I’ve got to say, as far as first impressions go: this is a beautiful book. It has a gorgeous, soft-to-the-touch dustjacket and tons of high quality photos throughout and thick pages… ah. Sorry, book geeking.
As far as the actual contents, Gay Lives is a collection of short biographies of gay men and women throughout history. I don’t want to get into the argument of calling people “gay” when the term didn’t really exist yet, because they address it, and honestly I find that conversation kind of boring. Gay Lives attempts to cover a large span of time (as in, most of recorded time) and show a global history of gay lives. The biographies themselves are fairly short and succinct, well-written, and interesting. They range from well-known figures (Sappho, Harvey Milk, etc) to more obscure historical figures. They also attempt to show a variety of professions throughout the book.
And this is my main complaint towards Gay Lives: I don’t feel like it was successful in its attempts at diversity. Every time I read a book that claims to be “gay and lesbian” or “LGBT” or some variety, I like to keep track of the content that actual represents each of those categories. In the case of this book, by my count, the number of gay male biographies to lesbian biographies was more than 3:1, and getting close to 4:1. And despite this book containing biographies from a larger range of countries than these sort of collections usually have, the vast majority of the people featured were European. And again, although there are samplings of different professions, the majority of people included are artists (photographers, painters, writers, etc).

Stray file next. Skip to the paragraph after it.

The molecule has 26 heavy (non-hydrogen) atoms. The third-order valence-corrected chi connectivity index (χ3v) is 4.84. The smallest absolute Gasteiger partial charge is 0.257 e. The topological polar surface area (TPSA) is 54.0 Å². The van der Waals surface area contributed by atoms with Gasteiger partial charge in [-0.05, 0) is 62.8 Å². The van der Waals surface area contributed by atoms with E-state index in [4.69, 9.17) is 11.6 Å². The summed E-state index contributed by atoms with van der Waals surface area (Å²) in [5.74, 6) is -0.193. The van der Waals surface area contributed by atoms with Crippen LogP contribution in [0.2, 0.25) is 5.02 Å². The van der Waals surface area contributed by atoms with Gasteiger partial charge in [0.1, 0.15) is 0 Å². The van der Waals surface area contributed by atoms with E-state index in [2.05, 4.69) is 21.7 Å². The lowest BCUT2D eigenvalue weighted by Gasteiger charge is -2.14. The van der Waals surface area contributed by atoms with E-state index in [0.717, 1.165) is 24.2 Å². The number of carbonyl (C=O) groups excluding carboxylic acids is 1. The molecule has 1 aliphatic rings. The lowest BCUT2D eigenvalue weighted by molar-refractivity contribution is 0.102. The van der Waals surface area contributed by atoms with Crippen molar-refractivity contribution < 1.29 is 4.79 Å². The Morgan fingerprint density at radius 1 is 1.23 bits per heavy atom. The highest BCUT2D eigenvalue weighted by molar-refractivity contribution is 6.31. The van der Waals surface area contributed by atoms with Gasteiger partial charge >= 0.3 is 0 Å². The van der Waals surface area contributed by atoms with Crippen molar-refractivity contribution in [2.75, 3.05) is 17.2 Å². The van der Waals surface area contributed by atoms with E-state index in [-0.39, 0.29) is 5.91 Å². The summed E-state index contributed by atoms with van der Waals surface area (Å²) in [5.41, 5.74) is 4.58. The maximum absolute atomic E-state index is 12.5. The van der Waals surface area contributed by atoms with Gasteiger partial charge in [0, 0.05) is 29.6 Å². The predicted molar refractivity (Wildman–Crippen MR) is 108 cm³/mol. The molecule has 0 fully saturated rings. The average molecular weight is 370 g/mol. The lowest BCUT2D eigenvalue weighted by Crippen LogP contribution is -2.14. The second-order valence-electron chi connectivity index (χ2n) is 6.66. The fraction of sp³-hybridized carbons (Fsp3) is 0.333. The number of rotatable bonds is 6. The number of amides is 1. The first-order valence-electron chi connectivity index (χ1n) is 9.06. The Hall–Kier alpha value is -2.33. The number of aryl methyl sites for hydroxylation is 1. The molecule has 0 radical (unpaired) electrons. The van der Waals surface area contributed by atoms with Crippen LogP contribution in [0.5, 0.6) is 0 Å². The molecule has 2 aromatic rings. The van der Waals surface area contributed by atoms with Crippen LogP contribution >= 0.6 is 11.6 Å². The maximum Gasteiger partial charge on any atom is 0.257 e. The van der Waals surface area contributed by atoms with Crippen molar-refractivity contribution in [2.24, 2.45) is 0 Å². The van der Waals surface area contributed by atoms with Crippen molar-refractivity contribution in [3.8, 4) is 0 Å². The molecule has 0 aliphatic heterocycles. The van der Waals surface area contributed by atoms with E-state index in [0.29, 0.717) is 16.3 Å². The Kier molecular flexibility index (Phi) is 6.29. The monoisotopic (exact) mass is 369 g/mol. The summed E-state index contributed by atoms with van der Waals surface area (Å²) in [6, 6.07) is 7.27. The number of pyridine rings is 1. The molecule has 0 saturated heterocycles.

I feel a little divided, because this collection does show that they clearly trying to make a more inclusive collection, but having one biography try to sum up all of Africa’s history with homosexuality (or one explaining all of China’s, and one for all of South America’s–Japan gets a chapter) doesn’t quite work. I understand that it is a lot harder to find historical records on lesbians and non-Western queer people, but because the introduction stated that “a particular effort has been made to embrace lives from outside Europe”, I found it to disappointing that the majority of the people featured were Europeans. Often even the more “international” biographies are about Europeans living abroad.
I also didn’t really connect to the structure of this collection. Biographies are roughly grouped by categories, starting off mostly chronologically, then a chapter on women (yes, a contained chapter… sigh), and then chapters on “Visions of Male Beauty”, “Diverse Callings”, “International Lives in the Modern Era”, etc. It didn’t really provide a thread throughout the book. I would have preferred to either see them arranged chronologically or by location.
So on the one hand, this is a beautiful book, well-written, with interesting stories, and admittedly a broader range of subjects than most collections of its kind. On the other hand, I don’t think it exactly lives up to its introduction, and felt a little scattered. I would recommend this if you’re interested in gay male European biographies, but if you’re just in it for the lesbian biographies, I would look for another collection.